Cincinnati’s pension deal, struck last week, is widely considered to be a true compromise: no one is particularly happy with the outcome and every party made sacrifices as part of the bargain.
But how exactly does the deal affect the benefits of retirees and current employees?
A quick refresher on the main points of the deal, from Cincinatti.com:
* Three-year freeze on any increases to pension benefits for current and future retirees.
* Changes compound increases to a 3 percent simple increase for current and future retirees.
* Creates $200 million in savings in the health care system, and shifts those savings over the pension, which is not as well funded.
* City puts in $38 million this year and then commits to putting in 16.25 percent of payroll (currently $26 million) for each of the next 30 years. About half of that would come from the general fund.
The Cincinnati Enquirer explains the impact on retirees, including a COLA change:
Health benefits will not change for existing retirees under the fund, including a benefit that keeps health care for surviving spouses. But those retirees took perhaps the biggest hit of all the different constituencies at the table.
Most current retirees receive what is called a compound COLA, which calculates the previous years’ raises into a current year’s adjustment. That generous benefit goes away, replaced by a flat 3 percent annually like the current workers will receive. But retirees did get one bonus: That 3 flat percent will be calculated off the current levels, not those at retirement.
In addition, the city is creating its own retiree drug prescription program which it hopes will save $100 million, and is creating a Medical Expense Reimbursement Program (MERP) to pay whatever difference between an alternate plan and the city’s plan. This would be voluntary, however, and retirees can simply stay with the existing city plan.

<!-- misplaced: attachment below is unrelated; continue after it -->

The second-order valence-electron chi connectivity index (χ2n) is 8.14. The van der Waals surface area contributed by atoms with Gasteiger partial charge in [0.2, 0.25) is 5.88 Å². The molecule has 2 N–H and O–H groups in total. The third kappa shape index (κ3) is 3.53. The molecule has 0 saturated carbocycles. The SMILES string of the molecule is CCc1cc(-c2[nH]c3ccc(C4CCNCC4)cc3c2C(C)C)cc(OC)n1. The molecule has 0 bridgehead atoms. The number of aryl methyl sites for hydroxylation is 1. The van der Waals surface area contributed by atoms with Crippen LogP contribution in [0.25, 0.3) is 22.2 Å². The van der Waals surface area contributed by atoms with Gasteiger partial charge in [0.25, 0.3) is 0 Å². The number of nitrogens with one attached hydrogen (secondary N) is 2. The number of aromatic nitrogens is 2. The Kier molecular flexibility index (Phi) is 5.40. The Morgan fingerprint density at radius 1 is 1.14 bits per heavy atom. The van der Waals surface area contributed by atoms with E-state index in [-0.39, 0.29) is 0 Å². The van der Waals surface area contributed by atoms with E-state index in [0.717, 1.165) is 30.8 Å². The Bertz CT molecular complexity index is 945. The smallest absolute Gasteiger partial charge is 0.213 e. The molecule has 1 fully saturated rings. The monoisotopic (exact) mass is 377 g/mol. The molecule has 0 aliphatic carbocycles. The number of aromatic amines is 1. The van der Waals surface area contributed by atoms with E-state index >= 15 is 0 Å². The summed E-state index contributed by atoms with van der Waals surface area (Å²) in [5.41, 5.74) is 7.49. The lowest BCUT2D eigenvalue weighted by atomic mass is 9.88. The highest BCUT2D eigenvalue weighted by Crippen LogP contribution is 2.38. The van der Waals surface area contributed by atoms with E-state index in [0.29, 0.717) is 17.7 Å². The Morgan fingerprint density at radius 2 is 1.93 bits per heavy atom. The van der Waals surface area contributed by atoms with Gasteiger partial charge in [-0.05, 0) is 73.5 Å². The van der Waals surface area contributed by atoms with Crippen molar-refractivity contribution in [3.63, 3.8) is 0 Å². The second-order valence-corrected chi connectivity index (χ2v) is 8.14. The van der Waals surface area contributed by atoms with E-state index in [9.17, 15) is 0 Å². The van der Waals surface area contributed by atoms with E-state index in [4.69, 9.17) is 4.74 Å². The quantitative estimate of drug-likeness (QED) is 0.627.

How the deal affects current employees:
Under the deal, all current workers and retirees won’t get any raises (cost of living adjustments) to their pension payments for three years. For current workers, that means they won’t see any increases for the first four years they are retired. But in return, current employees probably got the best deal of any party to the agreement.
Under changes made in 2011, such adjustments for current workers were capped at 2 percent, but indexed to inflation, meaning in slow economies, only a minimal raise might be on the way. Now, they are guaranteed 3 percent annually for 30 years after the initial three-year holiday.
In addition, some of those workers clawed back a somewhat more generous benefit calculation formula, while older workers hired before 2006 also got the ability to retire after 30 years of service with no age requirements.
So retirees and workers will have to stomach some changes they may not like.
But in exchange, the city has promised to pay around $26 million annually into the pension system over the next 30 years.
Under the deal, the pension system could be fully funded in 10 years.
Photo credit: “Downtown cincinnati 2010 kdh” by kdh – Own work. Licensed under CC BY-SA 3.0 via Wikimedia Commons